The first known item that looked a bit like a Christmas card was given to King James I of England (who was also King James VI of Scotland) in 1611.
People have been sending Christmas greetings to each other for hundreds of years.
The first recorded use of ‘Merry Christmas’ was in a Christmas letter sent in 1534.
This was more like a large ornamental manuscript rather than a card as we think of them today.
It was 84cm x 60cm (33″ x 24″) and was folded into panels (it might have been folded so it could be carried around).
It had a picture of a rose in the centre and a Christmas and New Year message to the King and his son was written into and around the rose.
Also on the manuscript were four poems and a song – so rather more than are on cards today!
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The custom of sending Christmas cards, as we know them today, was started in the UK in 1843 by Sir Henry Cole.
He was a senior civil servant (Government worker) who had helped set-up the new ‘Public Record Office’ (now called the Post Office), where he was an Assistant Keeper, and wondered how it could be used more by ordinary people.
The First Christmas Card
Sir Henry had the idea of Christmas Cards with his friend John Horsley, who was an artist.
They designed the first card and sold them for 1 shilling each.
(That is only 5p or 8 cents today(!), but in those days it was worth much more.)
The card had three panels.
The outer two panels showed people caring for the poor and in the center panel was a family having a large Christmas dinner!
Some people didn’t like the card because it showed a child being given a glass of wine!
About 1000 (or it might have been less!) were printed and sold.
They are now very rare and cost thousands of Pounds or Dollars to buy now!
The original cards were advertised with the slogan: “Just published, a Christmas Congratulations Card; or picture emblematical of old English festivity to perpetuate kind recollections between dear friends”!
How Christmas Cards Became A Common Christmas Tradition
The first postal service that ordinary people could use was started in 1840 when the first ‘Penny Post’ public postal deliveries began (Sir Henry Cole helped to introduce the Penny Post).
Before that, only very rich people could afford to send anything in the post.
The new Post Office was able to offer a Penny stamp because new railways were being built.
These could carry much more post than the horse and carriage that had been used before.
Also, trains could go a lot faster.
Cards became even more popular in the UK when they could be posted in an unsealed envelope for one halfpenny – half the price of an ordinary letter.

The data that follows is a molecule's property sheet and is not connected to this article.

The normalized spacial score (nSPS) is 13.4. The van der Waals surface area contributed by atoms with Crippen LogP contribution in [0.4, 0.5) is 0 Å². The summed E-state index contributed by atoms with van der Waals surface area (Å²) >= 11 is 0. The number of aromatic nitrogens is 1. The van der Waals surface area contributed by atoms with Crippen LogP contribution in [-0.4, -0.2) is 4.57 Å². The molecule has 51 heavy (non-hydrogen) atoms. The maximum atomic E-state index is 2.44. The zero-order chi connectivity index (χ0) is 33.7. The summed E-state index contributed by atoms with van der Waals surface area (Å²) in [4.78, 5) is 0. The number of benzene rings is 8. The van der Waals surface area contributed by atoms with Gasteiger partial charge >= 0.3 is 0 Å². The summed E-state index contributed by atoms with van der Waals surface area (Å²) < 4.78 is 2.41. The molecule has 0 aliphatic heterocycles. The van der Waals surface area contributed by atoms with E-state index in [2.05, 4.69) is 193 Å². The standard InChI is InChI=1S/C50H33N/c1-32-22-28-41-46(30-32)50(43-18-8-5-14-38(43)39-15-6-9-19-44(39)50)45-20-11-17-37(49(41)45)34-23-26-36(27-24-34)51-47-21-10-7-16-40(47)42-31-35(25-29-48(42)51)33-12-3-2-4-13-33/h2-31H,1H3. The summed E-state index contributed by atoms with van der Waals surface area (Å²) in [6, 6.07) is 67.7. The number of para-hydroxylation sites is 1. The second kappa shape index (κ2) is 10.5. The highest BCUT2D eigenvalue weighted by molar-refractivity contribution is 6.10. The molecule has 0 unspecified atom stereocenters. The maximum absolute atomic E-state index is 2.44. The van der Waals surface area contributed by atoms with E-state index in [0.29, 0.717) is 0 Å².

As printing methods improved, Christmas cards became much more popular and were produced in large numbers from about 1860.
In 1870 the cost of sending a post card, and also Christmas cards, dropped to half a penny.
This meant even more people were able to send cards.
An engraved card by the artist William Egley, who illustrated some of Charles Dickens’s books, is on display in the British Museum.
By the early 1900s, the custom had spread over Europe and had become especially popular in Germany.
The first cards usually had pictures of the Nativity scene on them.
In late Victorian times, robins (a British bird) and snow-scenes became popular.
In those times the postmen were nicknamed ‘Robin Postmen’ because of the red uniforms they wore.
Snow-scenes were popular because they reminded people of the very bad winter that happened in the UK in 1836.
Christmas Cards appeared in the United States of America in the late 1840s, but were very expensive and most people couldn’t afford them.
It 1875, Louis Prang, a printer who was originally from German but who had also worked on early cards in the UK, started mass producing cards so more people could afford to buy them.
Mr Prang’s first cards featured flowers, plants, and children.
In 1915, John C. Hall and two of his brothers created Hallmark Cards, who are still one of the biggest card makers today!
The first known ‘personalised’ Christmas Card was sent in 1891 by Annie Oakley, the famous sharpshooter and star of Buffalo Bill’s Wild West show.
She was in Glasgow, Scotland at Christmas 1891 and sent cards back to her friends and family in the USA featuring a photo of her on it.
As she was in Scotland, she’s wearing tartan in the photo! Annie reportedly designed the cards herself and they were printed by a local printer.
In the 1910s and 1920s, home made cards became popular.
They were often unusual shapes and had things such as foil and ribbon on them.
These were usually too delicate to send through the post and were given by hand.